Transforming your garden? Be inspired by this rambling country garden of a romantic, timber-framed farmhouse, which has been gradually transformed over the last 18 years by its owners Sir Vernon Ellis, who was Chairman of the English National Opera for many years, and his wife Lady Hazel.
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What sets the garden apart is the swathes of prairie-style planting, which reaches its crescendo of texture and colour in late autumn. The effect is based on the planting themes of Dutch garden designer Piet Oudolf, with huge drifts blending into one another.
Once covered in 1,500 half dead fir trees and overgrown chestnut coppices, with boggy areas and acidic, heavy Weald clay soil, the sloping garden presented lots of challenges. But Sir Vernon and Lady Hazel also saw it had great potential, so worked with garden designer Sally Court to create the planting plan.
Although he had always had an interest in gardening and plants, this was the largest garden Sir Vernon had tried to tackle. 'It looked like a WWI battlefield when we removed the trees,' he remembers. But gradually, over time and with the addition of copious amounts of top soil, the 10 acres have been cultivated on this picturesque, hilly setting.
From late summer through autumn the deep herbaceous borders surrounding the expansive lawn are filled with colour. They billow with mauve asters, repeated clumps of crimson Sedum spectabile, dancing Japanese anemones, clusters of dahlias and a variety of rich-toned salvias – a particular favourite of Sir Vernon’s.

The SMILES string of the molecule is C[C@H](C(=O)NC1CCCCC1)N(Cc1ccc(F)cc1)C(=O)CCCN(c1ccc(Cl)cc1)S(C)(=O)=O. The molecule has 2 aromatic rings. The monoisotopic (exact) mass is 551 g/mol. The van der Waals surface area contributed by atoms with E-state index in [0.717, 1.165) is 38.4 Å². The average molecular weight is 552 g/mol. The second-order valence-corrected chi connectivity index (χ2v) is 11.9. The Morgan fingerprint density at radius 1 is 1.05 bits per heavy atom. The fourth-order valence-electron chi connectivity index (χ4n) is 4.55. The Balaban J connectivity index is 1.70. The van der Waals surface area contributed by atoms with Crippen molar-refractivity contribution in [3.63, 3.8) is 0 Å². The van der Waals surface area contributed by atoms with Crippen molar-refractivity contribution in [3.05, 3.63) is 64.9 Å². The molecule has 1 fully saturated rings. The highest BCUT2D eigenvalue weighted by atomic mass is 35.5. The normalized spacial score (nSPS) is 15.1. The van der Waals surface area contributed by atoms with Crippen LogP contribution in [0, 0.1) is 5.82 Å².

These were inspired by a bed that he saw at Kew Gardens, and he has created a dedicated border around the house to over 30 varieties of salvias.
The land contours down, with an intersecting stream that was created to lead to an existing pond that was cleared and enlarged. Water is prevalent throughout the garden, from frequent springs to boggy areas.
Designed by nurserywoman Marina Christopher, the prairie-style planting blends together.
The shimmer of the palette of plants is quite mesmerising as you watch the interplay of light on spires of Persicaria amplexicaulis ‘Firetail’, Sanguisorba officinalis and Veronicastrum virginicum with daisy-shaped asters, heleniums and rudbeckias.
All of this is against the parchment foil of the ornamental grasses, such as the atmospheric Miscanthus sinensis ‘Malepartus’ and feathery Calamagrostis x acutiflora ‘Karl Foerster’.
At the bottom of the garden is a small sunken garden room with bubbling individual water features, surrounded by ornamental grasses. This sheltered, hidden spot is a true suntrap, perfect for catching the rays of late summer sun.
Many of the plants have been selected because they thrive in the moist, rich acidic soil. These include the beautiful Molinia caerulea subsp. caerulea ‘Variegata’, prolific Eupatorium maculatum ‘Purple Bush’, and the ethereal Thalictrum delavayi.
Others cope with sun or part shade in a range of soils, in particular the frothy Deschampsia cespitosa ‘Goldtau’.